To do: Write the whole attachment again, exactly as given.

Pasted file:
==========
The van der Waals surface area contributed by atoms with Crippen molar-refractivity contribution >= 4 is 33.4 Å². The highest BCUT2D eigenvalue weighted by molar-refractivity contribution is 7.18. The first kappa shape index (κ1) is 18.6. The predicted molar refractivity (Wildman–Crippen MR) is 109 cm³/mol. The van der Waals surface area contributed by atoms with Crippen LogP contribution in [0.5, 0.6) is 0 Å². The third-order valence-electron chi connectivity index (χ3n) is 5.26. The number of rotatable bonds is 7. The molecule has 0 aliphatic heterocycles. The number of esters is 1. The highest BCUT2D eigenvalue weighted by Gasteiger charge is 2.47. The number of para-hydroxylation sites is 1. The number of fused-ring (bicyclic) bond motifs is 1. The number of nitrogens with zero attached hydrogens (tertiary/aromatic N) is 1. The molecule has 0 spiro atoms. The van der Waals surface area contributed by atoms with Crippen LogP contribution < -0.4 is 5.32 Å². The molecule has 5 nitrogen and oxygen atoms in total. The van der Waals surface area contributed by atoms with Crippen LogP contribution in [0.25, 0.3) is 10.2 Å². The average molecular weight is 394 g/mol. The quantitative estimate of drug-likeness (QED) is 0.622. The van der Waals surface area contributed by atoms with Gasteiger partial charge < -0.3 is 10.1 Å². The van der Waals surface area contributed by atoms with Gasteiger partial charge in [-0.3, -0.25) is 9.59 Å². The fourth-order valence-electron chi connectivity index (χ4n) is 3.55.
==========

The van der Waals surface area contributed by atoms with Crippen molar-refractivity contribution >= 4 is 33.4 Å². The highest BCUT2D eigenvalue weighted by molar-refractivity contribution is 7.18. The first kappa shape index (κ1) is 18.6. The predicted molar refractivity (Wildman–Crippen MR) is 109 cm³/mol. The van der Waals surface area contributed by atoms with Crippen LogP contribution in [0.5, 0.6) is 0 Å². The third-order valence-electron chi connectivity index (χ3n) is 5.26. The number of rotatable bonds is 7. The molecule has 0 aliphatic heterocycles. The number of esters is 1. The highest BCUT2D eigenvalue weighted by Gasteiger charge is 2.47. The number of para-hydroxylation sites is 1. The number of fused-ring (bicyclic) bond motifs is 1. The number of nitrogens with zero attached hydrogens (tertiary/aromatic N) is 1. The molecule has 0 spiro atoms. The van der Waals surface area contributed by atoms with Crippen LogP contribution < -0.4 is 5.32 Å². The molecule has 5 nitrogen and oxygen atoms in total. The van der Waals surface area contributed by atoms with Crippen LogP contribution in [0.25, 0.3) is 10.2 Å². The average molecular weight is 394 g/mol. The quantitative estimate of drug-likeness (QED) is 0.622. The van der Waals surface area contributed by atoms with Gasteiger partial charge < -0.3 is 10.1 Å². The van der Waals surface area contributed by atoms with Gasteiger partial charge in [-0.3, -0.25) is 9.59 Å². The fourth-order valence-electron chi connectivity index (χ4n) is 3.55.